Reporter turned teacher offers tips and advice for first-year peers

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Leslie Baldacci

photo by John Booz

Leslie Baldacci

In 1999, Leslie Baldacci, a 25-year veteran reporter with the Chicago Sun-Times, quit her job to go back to school to become a teacher. Five years later, Baldacci, a 5th- and 6th-grade social studies teacher at Dixon Elementary in Chatham, talks to CATALYST Associate Editor Debra Williams about what new teachers need to stay in the system. Baldacci recently published a memoir, “Inside Mrs. B’s Classroom: Courage, Hope and Learning on Chicago’s South Side.”

Q: Talk about your first year of teaching at a school in Roseland. In your book, you say you did not get much support from the school’s administration.

A: It was difficult. I was 45 when I did this, so I could deal with it. Frankly, it was harder for me to deal with the disrespect from the children, which was something I was not used to. But I was determined. Plus the children needed me. My 2nd-graders had been through four teachers the year before. They were a mess when I got them.

Q: What do new teachers need to keep them teaching in their schools?

A: When a new teacher comes in, they need someone at their elbow, another grownup, helping them get into their routine. I so wish that I had had a student teaching experience with a generous and capable leader teaching me. Teachers leave because we grow discouraged and we lose faith in ourselves. We need extraordinary support not to lose that faith.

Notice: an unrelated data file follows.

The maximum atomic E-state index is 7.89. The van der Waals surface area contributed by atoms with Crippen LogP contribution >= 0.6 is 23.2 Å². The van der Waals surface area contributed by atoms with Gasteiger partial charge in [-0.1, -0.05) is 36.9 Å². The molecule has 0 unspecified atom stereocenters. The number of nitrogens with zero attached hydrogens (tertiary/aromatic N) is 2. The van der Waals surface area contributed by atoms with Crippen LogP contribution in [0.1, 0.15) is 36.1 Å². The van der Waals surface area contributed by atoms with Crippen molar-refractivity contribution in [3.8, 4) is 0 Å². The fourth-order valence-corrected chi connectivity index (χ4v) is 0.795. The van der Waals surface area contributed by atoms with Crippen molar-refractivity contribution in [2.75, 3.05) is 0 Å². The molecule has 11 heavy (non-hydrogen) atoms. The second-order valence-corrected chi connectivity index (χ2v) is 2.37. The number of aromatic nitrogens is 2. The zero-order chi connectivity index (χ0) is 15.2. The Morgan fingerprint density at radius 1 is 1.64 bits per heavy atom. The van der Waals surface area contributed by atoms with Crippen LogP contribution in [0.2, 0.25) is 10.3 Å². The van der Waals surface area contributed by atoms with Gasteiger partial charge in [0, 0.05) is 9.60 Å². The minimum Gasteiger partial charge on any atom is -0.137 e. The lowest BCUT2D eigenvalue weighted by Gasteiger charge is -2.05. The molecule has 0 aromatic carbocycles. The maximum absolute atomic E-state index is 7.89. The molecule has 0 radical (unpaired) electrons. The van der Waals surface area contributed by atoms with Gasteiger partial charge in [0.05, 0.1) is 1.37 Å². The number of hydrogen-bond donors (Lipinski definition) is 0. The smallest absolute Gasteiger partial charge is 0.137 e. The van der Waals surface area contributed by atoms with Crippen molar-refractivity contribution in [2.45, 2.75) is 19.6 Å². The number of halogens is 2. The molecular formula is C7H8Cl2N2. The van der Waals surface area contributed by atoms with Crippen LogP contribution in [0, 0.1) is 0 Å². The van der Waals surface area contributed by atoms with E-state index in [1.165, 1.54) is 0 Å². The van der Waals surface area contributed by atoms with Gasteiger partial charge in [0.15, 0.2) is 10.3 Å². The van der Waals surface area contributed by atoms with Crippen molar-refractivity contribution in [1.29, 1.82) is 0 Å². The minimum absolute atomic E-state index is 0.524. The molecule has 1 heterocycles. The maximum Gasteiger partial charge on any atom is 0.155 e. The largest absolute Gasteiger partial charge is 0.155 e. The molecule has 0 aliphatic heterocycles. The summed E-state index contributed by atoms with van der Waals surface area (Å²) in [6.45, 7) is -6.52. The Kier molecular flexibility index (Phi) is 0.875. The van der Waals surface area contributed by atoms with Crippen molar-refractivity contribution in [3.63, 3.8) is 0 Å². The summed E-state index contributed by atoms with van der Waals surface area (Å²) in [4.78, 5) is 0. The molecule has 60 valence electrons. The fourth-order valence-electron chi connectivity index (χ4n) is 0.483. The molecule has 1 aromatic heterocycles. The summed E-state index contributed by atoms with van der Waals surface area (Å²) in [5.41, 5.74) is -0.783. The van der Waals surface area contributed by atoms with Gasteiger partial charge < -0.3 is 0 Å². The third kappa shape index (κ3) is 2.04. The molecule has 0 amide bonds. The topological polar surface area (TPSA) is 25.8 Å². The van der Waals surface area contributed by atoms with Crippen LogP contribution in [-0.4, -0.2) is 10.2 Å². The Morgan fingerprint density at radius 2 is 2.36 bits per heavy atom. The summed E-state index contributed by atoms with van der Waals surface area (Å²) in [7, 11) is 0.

Q: Do new teachers need something else besides a mentor?

A: Time for planning. Time to observe another classroom in the same grade level with an experienced teacher. They need those friendships that reach out down the hall and say, “Let’s have your kids read to my kids.” They need to see some creative connecting of the schedule to see how we can make things work better if we work together. And sometimes they just need someone to listen.

Those relationships are hard to build because we can never go out to lunch together. We can never talk on the phone. We can barely go to the bathroom. We basically come to our job and spend the day with children by ourselves.

Q: Talk about the importance of principal support for new teachers.

A: Leadership is everything with a school. It sets the tone. A strong leader encourages teachers to do what they do in impossible situations.

Q: What advice can you offer to new teachers, especially if they are at schools where they don’t feel supported?

A: They can repeat this mantra to themselves: “I work for these children. I’m here to serve these children.” I encourage teachers to support each other. Reach out. Ask for help from your other teachers. They want to help you. Buy the expensive stapler—the kids break the cheap ones. Sing every day.

Q: In the classroom or outside the classroom?

A: Wherever you need to.